One of the most persistent theories in dog training literature is the idea of the alpha wolf, an individual gray wolf who uses body language and, when needed, physical force to maintain its dominance within the wolf pack. The idea was first reported in early wolf research.[2] It was subsequently adopted by dog trainers.[27] The term alpha was popularized as early as 1976 in the dog training book How to Be Your Dog's Best Friend (Monks of New Skete), which introduced the idea of the alpha roll, a technique for punishing unwanted dog behaviours. Psychologist and dog trainer Stanley Coren in the 2001 book How to Speak Dog says "you are the alpha dog...You must communicate that you are the pack leader and dominant".[28]

Training techniques assumed to be wolf pack related such as scruff shaking, the alpha roll and recommendations to be alpha to the dog continue to be used and recommended by some dog training instructors.[29] It has been suggested that the use of such techniques may have more to do with human psychology than with dog behaviour; "dominance hierarchies and dominance disputes and testing are a fundamental characteristic of all social groups... But perhaps only we humans learn to use punishment primarily to gain for ourselves the reward of being dominant.[30] Most leading veterinary and animal behavior associations, and most contemporary trainers would agree, advocating the use of rewards to teach commands and encourage good communication between owners and their pets. Modern best practices dictate an abandonment of outdated "pack" methods.[31] Some canine behaviourists suggest that kind, efficient training uses games to teach commands which can be utilised to benefit the owner's everyday life.[32]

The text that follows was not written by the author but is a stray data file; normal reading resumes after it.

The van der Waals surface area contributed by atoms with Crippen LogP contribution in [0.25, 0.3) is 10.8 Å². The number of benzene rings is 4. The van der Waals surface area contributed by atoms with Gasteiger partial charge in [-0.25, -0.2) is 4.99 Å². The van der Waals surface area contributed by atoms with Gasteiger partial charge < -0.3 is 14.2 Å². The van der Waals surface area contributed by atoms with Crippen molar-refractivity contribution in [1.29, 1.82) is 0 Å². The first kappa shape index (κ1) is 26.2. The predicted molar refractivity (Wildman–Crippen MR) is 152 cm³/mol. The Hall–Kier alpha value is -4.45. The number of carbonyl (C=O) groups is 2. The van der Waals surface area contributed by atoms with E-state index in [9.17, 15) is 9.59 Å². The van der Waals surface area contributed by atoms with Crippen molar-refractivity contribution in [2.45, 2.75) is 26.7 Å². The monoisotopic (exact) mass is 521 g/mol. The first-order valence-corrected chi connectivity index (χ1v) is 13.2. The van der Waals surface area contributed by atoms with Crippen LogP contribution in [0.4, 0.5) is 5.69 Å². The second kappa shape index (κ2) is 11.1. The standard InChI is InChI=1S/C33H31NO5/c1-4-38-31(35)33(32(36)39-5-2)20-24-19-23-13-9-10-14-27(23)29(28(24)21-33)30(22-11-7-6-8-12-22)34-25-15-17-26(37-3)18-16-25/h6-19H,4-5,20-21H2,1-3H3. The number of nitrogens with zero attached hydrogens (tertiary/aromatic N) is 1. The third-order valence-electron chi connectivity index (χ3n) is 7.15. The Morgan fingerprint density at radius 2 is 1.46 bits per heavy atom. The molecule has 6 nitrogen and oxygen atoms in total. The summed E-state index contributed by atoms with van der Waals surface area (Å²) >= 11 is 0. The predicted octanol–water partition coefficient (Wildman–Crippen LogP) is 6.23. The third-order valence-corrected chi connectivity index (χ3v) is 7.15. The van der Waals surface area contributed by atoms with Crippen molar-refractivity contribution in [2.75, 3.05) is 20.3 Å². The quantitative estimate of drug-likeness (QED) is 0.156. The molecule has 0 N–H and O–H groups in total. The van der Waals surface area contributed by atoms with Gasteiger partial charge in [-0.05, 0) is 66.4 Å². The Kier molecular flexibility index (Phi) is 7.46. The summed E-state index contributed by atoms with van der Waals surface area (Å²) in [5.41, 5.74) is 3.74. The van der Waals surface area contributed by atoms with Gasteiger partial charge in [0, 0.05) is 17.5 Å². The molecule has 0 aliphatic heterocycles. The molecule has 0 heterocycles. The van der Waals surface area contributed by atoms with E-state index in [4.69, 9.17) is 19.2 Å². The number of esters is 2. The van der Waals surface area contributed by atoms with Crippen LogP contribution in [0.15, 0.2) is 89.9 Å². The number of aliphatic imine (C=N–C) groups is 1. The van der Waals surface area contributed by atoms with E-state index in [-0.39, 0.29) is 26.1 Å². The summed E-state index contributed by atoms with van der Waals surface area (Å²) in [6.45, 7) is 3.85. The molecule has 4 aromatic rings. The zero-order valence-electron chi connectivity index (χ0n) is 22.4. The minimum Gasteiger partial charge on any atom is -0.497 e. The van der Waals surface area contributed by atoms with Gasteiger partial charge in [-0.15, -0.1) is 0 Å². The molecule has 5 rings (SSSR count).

See alsoEdit

ReferencesEdit

  1. ^ Animal Diversity Web. "Lycaon pictus: Information". University of Michigan. Retrieved 21 April 2008.
  2. ^ a b L. David Mech. "Schenkel's Classic Wolf Behavior Study Available in English". Retrieved 21 April 2008. ...Schenkel’s 1947 “Expressions Studies on Wolves”, the study that gave rise to the now outmoded notion of alpha wolves. That concept was based on the old idea that wolves fight within a pack to gain dominance and that the winner is the “alpha” wolf. Today we understand that most wolf packs consist of a pair of adults called “parents” or “breeders,” and their offspring.
  3. ^ Animal Diversity Web. "Canis mesomelas: Information". University of Michigan. Retrieved 21 April 2008.
  4. ^ "Coyotes 101 – CoyoteSmart". www.coyotesmarts.org. Retrieved 14 April 2018.
  5. ^ "Ethiopian Wolf". Animal Info. 2005-03-07. Retrieved 2015-02-26.
  6. ^ a b 1.      Nowak, K. (2015, June 15). 10 Things We Can Learn From Wolves. Retrieved February 20, 2019, from http://www.thecontentwolf.com/life/10-things-we-can-learn-from-wolves/
  7. ^ a b c d e f 1.      Living With Wolves. The Social Wolf. Retrieved February 20, 2019, from https://www.livingwithwolves.org/about-wolves/social-wolf/
  8. ^ 1.      Schmidt, P., & Mech, D. (1997). Wolf Pack Size And Food Acquisition. Am Nat, 150(4), 513-517. doi:10.1086/286079
  9. ^ 1.      Pack Power. (2015, March 30). The Economist. Retrieved March 2, 2019, from https://www.economist.com/science-and-technology/2015/05/30/pack-power